Advanced glycation end-products (AGE) are the result of non-enzymatic addition of glucose or other saccharides to proteins, lipids, and nucleotides 110). In diabetes, excess glucose accelerates AGE generation that leads to intra- and extracellular protein cross-linking and protein aggregation. Activation of AGE receptors alters intracellular signaling and gene expression, releases pro-inflammatory molecules, and results in an increased production of reactive oxygen species (ROS) that contribute to diabetic microvascular complications 111).

Protein kinase C (PKC) activation is a critical step in the pathway to diabetic microvascular complications 112). It is activated by both hyperglycemia and disordered fatty-acid metabolism, resulting in increased production of vasoconstrictive, angiogenic, and chemotactic cytokines including transforming growth factor β (TGF-β), vascular endothelial growth factor (VEGF), endothelin (ET-1), and intercellular adhesion molecules (ICAMs) 113).

Diabetic retinopathy is associated with increased advanced glycation end-products (AGE) (a sign of oxidative stress) and elevations in retinal protein kinase C (PKC) activity. In vitro, a 50 μM concentration of benfotiamine completely prevented increases in advanced glycation end-products (AGE) and protein kinase C (PKC) 114).

These same researchers also examined the in vivo effect of benfotiamine on retinas of diabetic rats; non-diabetic rats and untreated diabetic rats served as controls 115). Diabetic rats receiving benfotiamine for 36 weeks demonstrated a 2.5-fold increase in transketolase activity compared to untreated diabetic rats. Hexosamine pathway activity, protein kinase C (PKC) activity, advanced glycation end-products (AGE) formation, and nuclear factor-kappa B (NF-κB) activation in retinas of all three groups were analyzed. In diabetic rats, benfotiamine administration for 36 weeks reduced UDP-GlcNAc to levels lower than those observed in non-diabetic rats, normalized AGE levels and PKC activity, and inhibited activation of NF-κB in diabetic rat retinas. The results of this study indicate lipid-soluble benfotiamine may be of therapeutic benefit in patients with diabetic retinopathy by preventing or delaying the onset and progression of microvascular changes in the retina 116).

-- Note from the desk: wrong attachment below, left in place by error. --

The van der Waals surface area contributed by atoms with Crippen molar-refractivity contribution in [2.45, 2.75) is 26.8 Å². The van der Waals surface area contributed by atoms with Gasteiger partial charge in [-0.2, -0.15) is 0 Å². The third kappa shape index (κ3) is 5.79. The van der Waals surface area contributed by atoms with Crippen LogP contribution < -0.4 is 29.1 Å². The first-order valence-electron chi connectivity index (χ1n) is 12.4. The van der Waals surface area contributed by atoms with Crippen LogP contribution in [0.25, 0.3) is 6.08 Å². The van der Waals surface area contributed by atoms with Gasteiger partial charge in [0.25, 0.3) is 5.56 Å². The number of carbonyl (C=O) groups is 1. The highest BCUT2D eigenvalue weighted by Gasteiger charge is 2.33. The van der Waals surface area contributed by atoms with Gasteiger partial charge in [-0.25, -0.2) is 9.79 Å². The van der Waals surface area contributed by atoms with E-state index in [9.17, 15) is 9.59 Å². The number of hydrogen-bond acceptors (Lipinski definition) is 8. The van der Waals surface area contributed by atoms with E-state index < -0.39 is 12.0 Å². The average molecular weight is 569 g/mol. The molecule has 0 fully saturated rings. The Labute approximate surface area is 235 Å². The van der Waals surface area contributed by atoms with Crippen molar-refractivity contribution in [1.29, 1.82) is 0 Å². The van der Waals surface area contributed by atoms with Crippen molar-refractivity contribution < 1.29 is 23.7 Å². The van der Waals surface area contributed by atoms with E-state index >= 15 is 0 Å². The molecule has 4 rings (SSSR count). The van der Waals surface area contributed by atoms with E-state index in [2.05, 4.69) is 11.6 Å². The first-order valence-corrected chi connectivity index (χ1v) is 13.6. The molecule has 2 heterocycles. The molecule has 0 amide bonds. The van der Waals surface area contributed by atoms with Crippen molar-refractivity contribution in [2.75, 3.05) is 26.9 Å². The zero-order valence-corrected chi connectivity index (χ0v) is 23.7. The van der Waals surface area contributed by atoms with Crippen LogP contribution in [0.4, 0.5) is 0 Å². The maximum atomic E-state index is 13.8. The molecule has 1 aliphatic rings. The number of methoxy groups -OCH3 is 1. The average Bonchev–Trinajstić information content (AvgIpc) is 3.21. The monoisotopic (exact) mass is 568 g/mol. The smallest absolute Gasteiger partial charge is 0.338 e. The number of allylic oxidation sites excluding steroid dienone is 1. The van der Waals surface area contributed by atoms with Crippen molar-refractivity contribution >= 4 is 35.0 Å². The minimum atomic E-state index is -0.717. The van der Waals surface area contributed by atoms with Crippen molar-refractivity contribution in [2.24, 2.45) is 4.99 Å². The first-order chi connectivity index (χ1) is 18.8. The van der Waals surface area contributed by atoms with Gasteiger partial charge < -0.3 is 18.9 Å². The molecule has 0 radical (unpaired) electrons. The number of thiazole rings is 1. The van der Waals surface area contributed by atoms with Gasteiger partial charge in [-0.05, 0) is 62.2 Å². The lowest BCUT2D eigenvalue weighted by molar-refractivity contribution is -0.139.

Heart failure